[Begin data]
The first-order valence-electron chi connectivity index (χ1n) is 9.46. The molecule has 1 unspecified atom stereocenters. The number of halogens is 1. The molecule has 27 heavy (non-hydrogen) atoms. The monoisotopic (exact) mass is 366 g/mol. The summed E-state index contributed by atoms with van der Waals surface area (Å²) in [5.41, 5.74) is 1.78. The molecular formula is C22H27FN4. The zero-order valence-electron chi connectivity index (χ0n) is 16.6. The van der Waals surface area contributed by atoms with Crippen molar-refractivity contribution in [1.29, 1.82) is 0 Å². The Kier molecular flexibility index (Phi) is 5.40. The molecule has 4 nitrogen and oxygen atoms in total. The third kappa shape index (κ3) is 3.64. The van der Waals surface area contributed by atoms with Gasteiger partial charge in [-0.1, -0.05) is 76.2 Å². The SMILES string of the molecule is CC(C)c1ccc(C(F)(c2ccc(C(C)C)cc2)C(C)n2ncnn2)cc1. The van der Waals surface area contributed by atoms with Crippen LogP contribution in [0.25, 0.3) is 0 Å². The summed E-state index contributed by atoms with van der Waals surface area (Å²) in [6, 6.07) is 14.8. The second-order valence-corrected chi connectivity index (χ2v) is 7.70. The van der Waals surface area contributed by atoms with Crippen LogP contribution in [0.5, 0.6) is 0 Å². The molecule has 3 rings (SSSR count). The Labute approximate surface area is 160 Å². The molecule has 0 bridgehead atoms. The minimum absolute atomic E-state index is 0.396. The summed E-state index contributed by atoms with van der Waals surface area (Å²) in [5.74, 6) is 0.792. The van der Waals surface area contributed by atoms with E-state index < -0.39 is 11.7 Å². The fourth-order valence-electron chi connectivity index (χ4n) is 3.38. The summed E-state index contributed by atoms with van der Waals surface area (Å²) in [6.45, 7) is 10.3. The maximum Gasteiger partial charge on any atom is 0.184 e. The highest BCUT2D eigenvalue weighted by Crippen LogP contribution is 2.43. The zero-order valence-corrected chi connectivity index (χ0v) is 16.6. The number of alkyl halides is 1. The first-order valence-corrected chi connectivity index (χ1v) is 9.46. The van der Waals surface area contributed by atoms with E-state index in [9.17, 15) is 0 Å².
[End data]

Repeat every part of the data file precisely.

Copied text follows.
The first-order valence-electron chi connectivity index (χ1n) is 9.46. The molecule has 1 unspecified atom stereocenters. The number of halogens is 1. The molecule has 27 heavy (non-hydrogen) atoms. The monoisotopic (exact) mass is 366 g/mol. The summed E-state index contributed by atoms with van der Waals surface area (Å²) in [5.41, 5.74) is 1.78. The molecular formula is C22H27FN4. The zero-order valence-electron chi connectivity index (χ0n) is 16.6. The van der Waals surface area contributed by atoms with Crippen molar-refractivity contribution in [1.29, 1.82) is 0 Å². The Kier molecular flexibility index (Phi) is 5.40. The molecule has 4 nitrogen and oxygen atoms in total. The third kappa shape index (κ3) is 3.64. The van der Waals surface area contributed by atoms with Gasteiger partial charge in [-0.1, -0.05) is 76.2 Å². The SMILES string of the molecule is CC(C)c1ccc(C(F)(c2ccc(C(C)C)cc2)C(C)n2ncnn2)cc1. The van der Waals surface area contributed by atoms with Crippen LogP contribution in [0.25, 0.3) is 0 Å². The summed E-state index contributed by atoms with van der Waals surface area (Å²) in [6, 6.07) is 14.8. The second-order valence-corrected chi connectivity index (χ2v) is 7.70. The van der Waals surface area contributed by atoms with Crippen LogP contribution in [0.5, 0.6) is 0 Å². The molecule has 3 rings (SSSR count). The Labute approximate surface area is 160 Å². The molecule has 0 bridgehead atoms. The minimum absolute atomic E-state index is 0.396. The summed E-state index contributed by atoms with van der Waals surface area (Å²) in [5.74, 6) is 0.792. The van der Waals surface area contributed by atoms with E-state index < -0.39 is 11.7 Å². The fourth-order valence-electron chi connectivity index (χ4n) is 3.38. The summed E-state index contributed by atoms with van der Waals surface area (Å²) in [6.45, 7) is 10.3. The maximum Gasteiger partial charge on any atom is 0.184 e. The highest BCUT2D eigenvalue weighted by Crippen LogP contribution is 2.43. The zero-order valence-corrected chi connectivity index (χ0v) is 16.6. The number of alkyl halides is 1. The first-order valence-corrected chi connectivity index (χ1v) is 9.46. The van der Waals surface area contributed by atoms with E-state index in [9.17, 15) is 0 Å².